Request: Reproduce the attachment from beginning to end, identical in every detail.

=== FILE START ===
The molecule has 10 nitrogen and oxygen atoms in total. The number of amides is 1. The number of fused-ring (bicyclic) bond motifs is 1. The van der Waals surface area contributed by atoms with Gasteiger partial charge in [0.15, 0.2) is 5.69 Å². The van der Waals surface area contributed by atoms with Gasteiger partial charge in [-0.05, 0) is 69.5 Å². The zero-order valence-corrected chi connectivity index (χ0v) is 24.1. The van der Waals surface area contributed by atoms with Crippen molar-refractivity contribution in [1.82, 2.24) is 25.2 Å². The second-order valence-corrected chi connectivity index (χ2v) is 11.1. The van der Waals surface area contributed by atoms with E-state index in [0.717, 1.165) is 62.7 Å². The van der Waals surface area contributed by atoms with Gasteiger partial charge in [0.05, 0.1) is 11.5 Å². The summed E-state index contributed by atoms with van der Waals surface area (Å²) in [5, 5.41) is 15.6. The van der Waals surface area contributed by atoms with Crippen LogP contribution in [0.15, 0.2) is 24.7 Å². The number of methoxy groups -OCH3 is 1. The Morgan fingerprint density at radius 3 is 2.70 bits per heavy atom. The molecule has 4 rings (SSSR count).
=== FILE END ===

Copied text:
The molecule has 10 nitrogen and oxygen atoms in total. The number of amides is 1. The number of fused-ring (bicyclic) bond motifs is 1. The van der Waals surface area contributed by atoms with Gasteiger partial charge in [0.15, 0.2) is 5.69 Å². The van der Waals surface area contributed by atoms with Gasteiger partial charge in [-0.05, 0) is 69.5 Å². The zero-order valence-corrected chi connectivity index (χ0v) is 24.1. The van der Waals surface area contributed by atoms with Crippen molar-refractivity contribution in [1.82, 2.24) is 25.2 Å². The second-order valence-corrected chi connectivity index (χ2v) is 11.1. The van der Waals surface area contributed by atoms with E-state index in [0.717, 1.165) is 62.7 Å². The van der Waals surface area contributed by atoms with Gasteiger partial charge in [0.05, 0.1) is 11.5 Å². The summed E-state index contributed by atoms with van der Waals surface area (Å²) in [5, 5.41) is 15.6. The van der Waals surface area contributed by atoms with Crippen LogP contribution in [0.15, 0.2) is 24.7 Å². The number of methoxy groups -OCH3 is 1. The Morgan fingerprint density at radius 3 is 2.70 bits per heavy atom. The molecule has 4 rings (SSSR count).